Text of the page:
Neuraxial opioids: Monitoring

When using neuraxial opioids for postoperative analgesia,

A. There is no increased risk of respiratory depression in patients with OSA
B. Neuraxial opioid can be used safely in combination with other sedatives, such as benzodiazepines or systemic opioids
C. The use of a bolus of extended release neuraxial morphine does not require any further monitoring beyond the first 24 hours
D. The use of lipophilic agents (fentanyl, sufentanil) would result in greater systemic absorption compared to hydrophilic opioids (morphine, hydromorphone).

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Correct Answer: D


The ASA and ASRA has updated practice guidelines for the prevention, detection and management of respiratory depression associated with neuraxial opioid administration since death and persistent vegetative states have occurred as a result of respiratory depression due to opioid use. Specifically, a history of sleep apnea and concurrent use of systemic opioids or other sedatives/hypnotics can place patients at risk for respiratory depression and requires increased monitoring. For single bolus neuraxial lipophilic agents (fentanyl, sufentanil), monitoring for adequate oxygenation, ventilation and level of consciousness should be continual for the first 20 minutes followed by once hourly monitoring for 2 hours. For a single bolus of neuraxial morphine, monitoring should be a minimum of 24 hours after administration (hourly for first 12 hours and every 2 hours for second 12 hours). For extended release neuraxial morphine, monitoring should be a minimum of 48 hours (once hourly first 12 hours, every 2 hours from 12h-24h, and every 4 hours from 24h-48h). The use of lipophilic agents (fentanyl, sufentanil) results in greater systemic absorption of the opioids as compared to hydrophilic agents (morphine, hydromorphone).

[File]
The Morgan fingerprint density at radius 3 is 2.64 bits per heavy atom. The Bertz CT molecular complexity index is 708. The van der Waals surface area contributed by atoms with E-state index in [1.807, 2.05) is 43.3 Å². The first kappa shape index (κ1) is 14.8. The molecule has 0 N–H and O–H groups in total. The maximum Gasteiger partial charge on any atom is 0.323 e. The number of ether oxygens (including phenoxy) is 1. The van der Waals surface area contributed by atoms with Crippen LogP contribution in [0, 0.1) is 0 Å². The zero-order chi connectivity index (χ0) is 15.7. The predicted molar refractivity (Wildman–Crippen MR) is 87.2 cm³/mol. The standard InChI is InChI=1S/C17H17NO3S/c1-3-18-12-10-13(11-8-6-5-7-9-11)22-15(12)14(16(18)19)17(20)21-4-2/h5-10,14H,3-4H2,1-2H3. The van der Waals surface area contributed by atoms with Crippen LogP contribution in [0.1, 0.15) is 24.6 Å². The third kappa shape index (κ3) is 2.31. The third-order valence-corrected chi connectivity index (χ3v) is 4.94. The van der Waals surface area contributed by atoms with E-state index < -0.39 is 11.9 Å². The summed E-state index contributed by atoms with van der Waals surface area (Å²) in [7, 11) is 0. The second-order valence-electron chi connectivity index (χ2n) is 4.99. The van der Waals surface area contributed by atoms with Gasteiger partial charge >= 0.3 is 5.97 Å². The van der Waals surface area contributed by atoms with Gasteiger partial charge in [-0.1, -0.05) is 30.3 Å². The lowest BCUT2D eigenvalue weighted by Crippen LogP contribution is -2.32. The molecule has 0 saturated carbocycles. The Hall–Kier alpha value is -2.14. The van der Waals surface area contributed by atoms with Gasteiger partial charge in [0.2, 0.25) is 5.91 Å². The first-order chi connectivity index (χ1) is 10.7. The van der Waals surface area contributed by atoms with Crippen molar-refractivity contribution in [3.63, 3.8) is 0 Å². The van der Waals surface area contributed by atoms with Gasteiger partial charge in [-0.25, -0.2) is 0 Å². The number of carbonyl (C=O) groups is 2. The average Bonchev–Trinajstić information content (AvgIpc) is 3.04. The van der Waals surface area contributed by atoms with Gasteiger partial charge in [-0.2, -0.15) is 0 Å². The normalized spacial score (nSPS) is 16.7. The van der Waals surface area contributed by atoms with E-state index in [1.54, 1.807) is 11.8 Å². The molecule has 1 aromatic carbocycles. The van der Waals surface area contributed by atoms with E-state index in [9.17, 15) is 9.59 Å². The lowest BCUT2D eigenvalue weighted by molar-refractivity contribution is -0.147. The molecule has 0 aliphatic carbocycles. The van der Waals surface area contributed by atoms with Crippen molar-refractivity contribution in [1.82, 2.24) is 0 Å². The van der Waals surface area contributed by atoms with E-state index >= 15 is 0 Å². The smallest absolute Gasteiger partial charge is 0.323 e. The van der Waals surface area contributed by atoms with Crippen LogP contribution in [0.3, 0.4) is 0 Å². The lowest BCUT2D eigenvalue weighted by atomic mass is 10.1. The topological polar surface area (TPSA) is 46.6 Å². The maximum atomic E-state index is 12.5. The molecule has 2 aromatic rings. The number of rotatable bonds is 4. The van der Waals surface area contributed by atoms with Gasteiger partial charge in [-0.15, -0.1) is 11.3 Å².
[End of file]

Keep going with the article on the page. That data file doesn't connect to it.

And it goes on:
American Society of Anesthesiologists Task Force on Neuraxial Opioids and the American Society of Regional Anesthesia and Pain Medicine. “Practice Guidelines for the Prevention, Detection and Management of Respiratory Depression Associated with Neuraxial Opioid Administration.” Anesthesiology 2016;124:535-52.

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